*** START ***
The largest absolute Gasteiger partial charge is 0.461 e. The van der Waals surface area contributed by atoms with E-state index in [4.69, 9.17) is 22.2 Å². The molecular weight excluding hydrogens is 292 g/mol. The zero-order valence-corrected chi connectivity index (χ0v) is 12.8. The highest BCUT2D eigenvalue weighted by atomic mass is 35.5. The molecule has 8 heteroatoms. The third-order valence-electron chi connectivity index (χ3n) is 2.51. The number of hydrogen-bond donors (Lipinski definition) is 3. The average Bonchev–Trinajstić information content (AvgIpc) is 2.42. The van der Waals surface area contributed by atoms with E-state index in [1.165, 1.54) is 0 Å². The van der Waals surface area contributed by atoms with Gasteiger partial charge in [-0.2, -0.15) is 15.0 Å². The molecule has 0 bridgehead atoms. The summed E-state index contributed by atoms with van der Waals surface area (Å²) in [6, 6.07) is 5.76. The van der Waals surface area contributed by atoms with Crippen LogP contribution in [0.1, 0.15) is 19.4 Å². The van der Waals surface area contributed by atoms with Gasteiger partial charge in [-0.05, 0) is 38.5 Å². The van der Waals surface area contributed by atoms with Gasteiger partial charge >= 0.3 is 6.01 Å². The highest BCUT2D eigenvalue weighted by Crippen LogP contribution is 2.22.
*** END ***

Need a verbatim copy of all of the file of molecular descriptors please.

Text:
The largest absolute Gasteiger partial charge is 0.461 e. The van der Waals surface area contributed by atoms with E-state index in [4.69, 9.17) is 22.2 Å². The molecular weight excluding hydrogens is 292 g/mol. The zero-order valence-corrected chi connectivity index (χ0v) is 12.8. The highest BCUT2D eigenvalue weighted by atomic mass is 35.5. The molecule has 8 heteroatoms. The third-order valence-electron chi connectivity index (χ3n) is 2.51. The number of hydrogen-bond donors (Lipinski definition) is 3. The average Bonchev–Trinajstić information content (AvgIpc) is 2.42. The van der Waals surface area contributed by atoms with E-state index in [1.165, 1.54) is 0 Å². The van der Waals surface area contributed by atoms with Gasteiger partial charge in [-0.2, -0.15) is 15.0 Å². The molecule has 0 bridgehead atoms. The summed E-state index contributed by atoms with van der Waals surface area (Å²) in [6, 6.07) is 5.76. The van der Waals surface area contributed by atoms with Crippen LogP contribution in [0.1, 0.15) is 19.4 Å². The van der Waals surface area contributed by atoms with Gasteiger partial charge in [-0.05, 0) is 38.5 Å². The van der Waals surface area contributed by atoms with Gasteiger partial charge >= 0.3 is 6.01 Å². The highest BCUT2D eigenvalue weighted by Crippen LogP contribution is 2.22.